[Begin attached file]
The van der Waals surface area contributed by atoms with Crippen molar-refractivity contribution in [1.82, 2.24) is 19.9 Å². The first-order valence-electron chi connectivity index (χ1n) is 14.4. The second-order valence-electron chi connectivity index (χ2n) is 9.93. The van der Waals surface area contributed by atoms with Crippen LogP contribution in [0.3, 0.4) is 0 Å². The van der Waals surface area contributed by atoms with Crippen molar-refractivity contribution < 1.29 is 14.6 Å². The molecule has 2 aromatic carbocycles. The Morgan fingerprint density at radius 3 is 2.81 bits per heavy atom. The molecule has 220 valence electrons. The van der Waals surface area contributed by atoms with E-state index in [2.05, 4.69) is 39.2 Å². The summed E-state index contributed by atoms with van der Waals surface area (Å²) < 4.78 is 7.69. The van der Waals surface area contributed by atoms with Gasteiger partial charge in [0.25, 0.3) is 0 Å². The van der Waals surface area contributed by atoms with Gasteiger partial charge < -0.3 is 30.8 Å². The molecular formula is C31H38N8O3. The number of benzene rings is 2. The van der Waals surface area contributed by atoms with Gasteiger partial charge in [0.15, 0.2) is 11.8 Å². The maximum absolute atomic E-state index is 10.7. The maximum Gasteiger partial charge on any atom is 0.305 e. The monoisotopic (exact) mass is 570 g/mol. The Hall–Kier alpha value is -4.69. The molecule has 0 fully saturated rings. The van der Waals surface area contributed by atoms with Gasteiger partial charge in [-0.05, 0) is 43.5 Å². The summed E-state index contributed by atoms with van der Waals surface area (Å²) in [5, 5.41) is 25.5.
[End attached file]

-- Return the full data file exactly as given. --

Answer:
The van der Waals surface area contributed by atoms with Crippen molar-refractivity contribution in [1.82, 2.24) is 19.9 Å². The first-order valence-electron chi connectivity index (χ1n) is 14.4. The second-order valence-electron chi connectivity index (χ2n) is 9.93. The van der Waals surface area contributed by atoms with Crippen LogP contribution in [0.3, 0.4) is 0 Å². The van der Waals surface area contributed by atoms with Crippen molar-refractivity contribution < 1.29 is 14.6 Å². The molecule has 2 aromatic carbocycles. The Morgan fingerprint density at radius 3 is 2.81 bits per heavy atom. The molecule has 220 valence electrons. The van der Waals surface area contributed by atoms with E-state index in [2.05, 4.69) is 39.2 Å². The summed E-state index contributed by atoms with van der Waals surface area (Å²) < 4.78 is 7.69. The van der Waals surface area contributed by atoms with Gasteiger partial charge in [0.25, 0.3) is 0 Å². The van der Waals surface area contributed by atoms with Gasteiger partial charge < -0.3 is 30.8 Å². The molecular formula is C31H38N8O3. The number of benzene rings is 2. The van der Waals surface area contributed by atoms with Gasteiger partial charge in [0.15, 0.2) is 11.8 Å². The maximum absolute atomic E-state index is 10.7. The maximum Gasteiger partial charge on any atom is 0.305 e. The monoisotopic (exact) mass is 570 g/mol. The Hall–Kier alpha value is -4.69. The molecule has 0 fully saturated rings. The van der Waals surface area contributed by atoms with Gasteiger partial charge in [-0.05, 0) is 43.5 Å². The summed E-state index contributed by atoms with van der Waals surface area (Å²) in [5, 5.41) is 25.5.